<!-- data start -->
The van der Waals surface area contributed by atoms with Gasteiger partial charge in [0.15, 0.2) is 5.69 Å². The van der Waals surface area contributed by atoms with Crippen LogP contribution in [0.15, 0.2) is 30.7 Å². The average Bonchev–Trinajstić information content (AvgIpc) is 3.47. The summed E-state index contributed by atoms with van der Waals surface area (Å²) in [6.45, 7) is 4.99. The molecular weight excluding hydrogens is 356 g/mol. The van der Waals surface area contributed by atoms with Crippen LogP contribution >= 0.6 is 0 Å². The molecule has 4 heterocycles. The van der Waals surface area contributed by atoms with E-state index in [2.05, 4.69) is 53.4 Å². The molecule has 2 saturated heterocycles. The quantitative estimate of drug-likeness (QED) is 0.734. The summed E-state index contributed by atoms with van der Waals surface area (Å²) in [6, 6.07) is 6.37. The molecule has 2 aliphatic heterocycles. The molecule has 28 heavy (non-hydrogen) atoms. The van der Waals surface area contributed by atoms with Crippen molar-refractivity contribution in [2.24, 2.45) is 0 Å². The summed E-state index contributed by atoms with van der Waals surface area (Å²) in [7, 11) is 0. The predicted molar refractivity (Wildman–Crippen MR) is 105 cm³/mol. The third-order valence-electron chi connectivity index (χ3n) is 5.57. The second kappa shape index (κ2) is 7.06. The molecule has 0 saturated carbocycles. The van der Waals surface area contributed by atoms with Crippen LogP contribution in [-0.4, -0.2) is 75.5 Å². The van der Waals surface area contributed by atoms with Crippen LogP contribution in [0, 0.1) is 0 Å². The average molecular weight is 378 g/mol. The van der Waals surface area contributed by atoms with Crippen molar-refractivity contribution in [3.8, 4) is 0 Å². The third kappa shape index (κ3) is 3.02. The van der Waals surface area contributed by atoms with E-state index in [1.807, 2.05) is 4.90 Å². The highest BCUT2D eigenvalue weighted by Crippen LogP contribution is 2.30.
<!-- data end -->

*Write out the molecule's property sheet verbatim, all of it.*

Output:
The van der Waals surface area contributed by atoms with Gasteiger partial charge in [0.15, 0.2) is 5.69 Å². The van der Waals surface area contributed by atoms with Crippen LogP contribution in [0.15, 0.2) is 30.7 Å². The average Bonchev–Trinajstić information content (AvgIpc) is 3.47. The summed E-state index contributed by atoms with van der Waals surface area (Å²) in [6.45, 7) is 4.99. The molecular weight excluding hydrogens is 356 g/mol. The van der Waals surface area contributed by atoms with Crippen LogP contribution >= 0.6 is 0 Å². The molecule has 4 heterocycles. The van der Waals surface area contributed by atoms with E-state index in [2.05, 4.69) is 53.4 Å². The molecule has 2 saturated heterocycles. The quantitative estimate of drug-likeness (QED) is 0.734. The summed E-state index contributed by atoms with van der Waals surface area (Å²) in [6, 6.07) is 6.37. The molecule has 2 aliphatic heterocycles. The molecule has 28 heavy (non-hydrogen) atoms. The van der Waals surface area contributed by atoms with Crippen molar-refractivity contribution in [2.24, 2.45) is 0 Å². The summed E-state index contributed by atoms with van der Waals surface area (Å²) in [7, 11) is 0. The predicted molar refractivity (Wildman–Crippen MR) is 105 cm³/mol. The third-order valence-electron chi connectivity index (χ3n) is 5.57. The second kappa shape index (κ2) is 7.06. The molecule has 0 saturated carbocycles. The van der Waals surface area contributed by atoms with Crippen LogP contribution in [-0.4, -0.2) is 75.5 Å². The van der Waals surface area contributed by atoms with Crippen LogP contribution in [0, 0.1) is 0 Å². The average molecular weight is 378 g/mol. The van der Waals surface area contributed by atoms with Crippen molar-refractivity contribution in [3.8, 4) is 0 Å². The third kappa shape index (κ3) is 3.02. The van der Waals surface area contributed by atoms with E-state index in [1.807, 2.05) is 4.90 Å². The highest BCUT2D eigenvalue weighted by Crippen LogP contribution is 2.30.